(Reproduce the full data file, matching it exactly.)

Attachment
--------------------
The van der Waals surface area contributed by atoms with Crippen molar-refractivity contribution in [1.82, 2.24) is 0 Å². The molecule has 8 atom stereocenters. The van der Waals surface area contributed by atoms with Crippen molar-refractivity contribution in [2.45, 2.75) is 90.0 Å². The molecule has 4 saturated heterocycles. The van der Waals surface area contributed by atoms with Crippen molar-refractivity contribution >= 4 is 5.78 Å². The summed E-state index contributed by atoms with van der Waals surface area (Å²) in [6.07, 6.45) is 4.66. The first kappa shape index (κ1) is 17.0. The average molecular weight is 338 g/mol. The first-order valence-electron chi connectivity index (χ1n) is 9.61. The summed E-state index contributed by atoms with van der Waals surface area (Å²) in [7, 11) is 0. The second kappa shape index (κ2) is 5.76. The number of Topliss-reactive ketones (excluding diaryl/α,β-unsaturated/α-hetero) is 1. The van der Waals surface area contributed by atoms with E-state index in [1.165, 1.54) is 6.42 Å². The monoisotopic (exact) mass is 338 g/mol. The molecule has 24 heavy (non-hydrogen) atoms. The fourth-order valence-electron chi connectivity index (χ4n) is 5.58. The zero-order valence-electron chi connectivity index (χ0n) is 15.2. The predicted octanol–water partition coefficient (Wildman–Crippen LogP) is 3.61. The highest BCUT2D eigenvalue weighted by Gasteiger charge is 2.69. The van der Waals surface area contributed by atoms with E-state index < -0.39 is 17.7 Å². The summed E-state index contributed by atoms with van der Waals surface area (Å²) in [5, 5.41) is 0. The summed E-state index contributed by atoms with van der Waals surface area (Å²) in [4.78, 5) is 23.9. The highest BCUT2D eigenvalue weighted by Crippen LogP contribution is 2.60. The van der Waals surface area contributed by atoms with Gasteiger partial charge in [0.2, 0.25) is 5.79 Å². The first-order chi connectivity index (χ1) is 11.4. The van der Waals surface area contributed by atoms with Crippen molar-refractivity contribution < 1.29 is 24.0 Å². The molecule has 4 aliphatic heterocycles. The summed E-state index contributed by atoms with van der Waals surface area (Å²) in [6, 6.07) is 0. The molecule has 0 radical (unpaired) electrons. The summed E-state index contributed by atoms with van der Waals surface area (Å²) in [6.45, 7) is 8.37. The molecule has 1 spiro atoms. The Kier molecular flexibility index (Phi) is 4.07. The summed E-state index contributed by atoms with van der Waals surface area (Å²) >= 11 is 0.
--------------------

The van der Waals surface area contributed by atoms with Crippen molar-refractivity contribution in [1.82, 2.24) is 0 Å². The molecule has 8 atom stereocenters. The van der Waals surface area contributed by atoms with Crippen molar-refractivity contribution in [2.45, 2.75) is 90.0 Å². The molecule has 4 saturated heterocycles. The van der Waals surface area contributed by atoms with Crippen molar-refractivity contribution >= 4 is 5.78 Å². The summed E-state index contributed by atoms with van der Waals surface area (Å²) in [6.07, 6.45) is 4.66. The first kappa shape index (κ1) is 17.0. The average molecular weight is 338 g/mol. The first-order valence-electron chi connectivity index (χ1n) is 9.61. The summed E-state index contributed by atoms with van der Waals surface area (Å²) in [7, 11) is 0. The second kappa shape index (κ2) is 5.76. The number of Topliss-reactive ketones (excluding diaryl/α,β-unsaturated/α-hetero) is 1. The van der Waals surface area contributed by atoms with E-state index in [1.165, 1.54) is 6.42 Å². The monoisotopic (exact) mass is 338 g/mol. The molecule has 24 heavy (non-hydrogen) atoms. The fourth-order valence-electron chi connectivity index (χ4n) is 5.58. The zero-order valence-electron chi connectivity index (χ0n) is 15.2. The predicted octanol–water partition coefficient (Wildman–Crippen LogP) is 3.61. The highest BCUT2D eigenvalue weighted by Gasteiger charge is 2.69. The van der Waals surface area contributed by atoms with E-state index < -0.39 is 17.7 Å². The summed E-state index contributed by atoms with van der Waals surface area (Å²) in [5, 5.41) is 0. The summed E-state index contributed by atoms with van der Waals surface area (Å²) in [4.78, 5) is 23.9. The highest BCUT2D eigenvalue weighted by Crippen LogP contribution is 2.60. The van der Waals surface area contributed by atoms with Gasteiger partial charge in [0.2, 0.25) is 5.79 Å². The first-order chi connectivity index (χ1) is 11.4. The van der Waals surface area contributed by atoms with Crippen molar-refractivity contribution < 1.29 is 24.0 Å². The molecule has 4 aliphatic heterocycles. The summed E-state index contributed by atoms with van der Waals surface area (Å²) in [6, 6.07) is 0. The molecule has 0 radical (unpaired) electrons. The summed E-state index contributed by atoms with van der Waals surface area (Å²) in [6.45, 7) is 8.37. The molecule has 1 spiro atoms. The Kier molecular flexibility index (Phi) is 4.07. The summed E-state index contributed by atoms with van der Waals surface area (Å²) >= 11 is 0.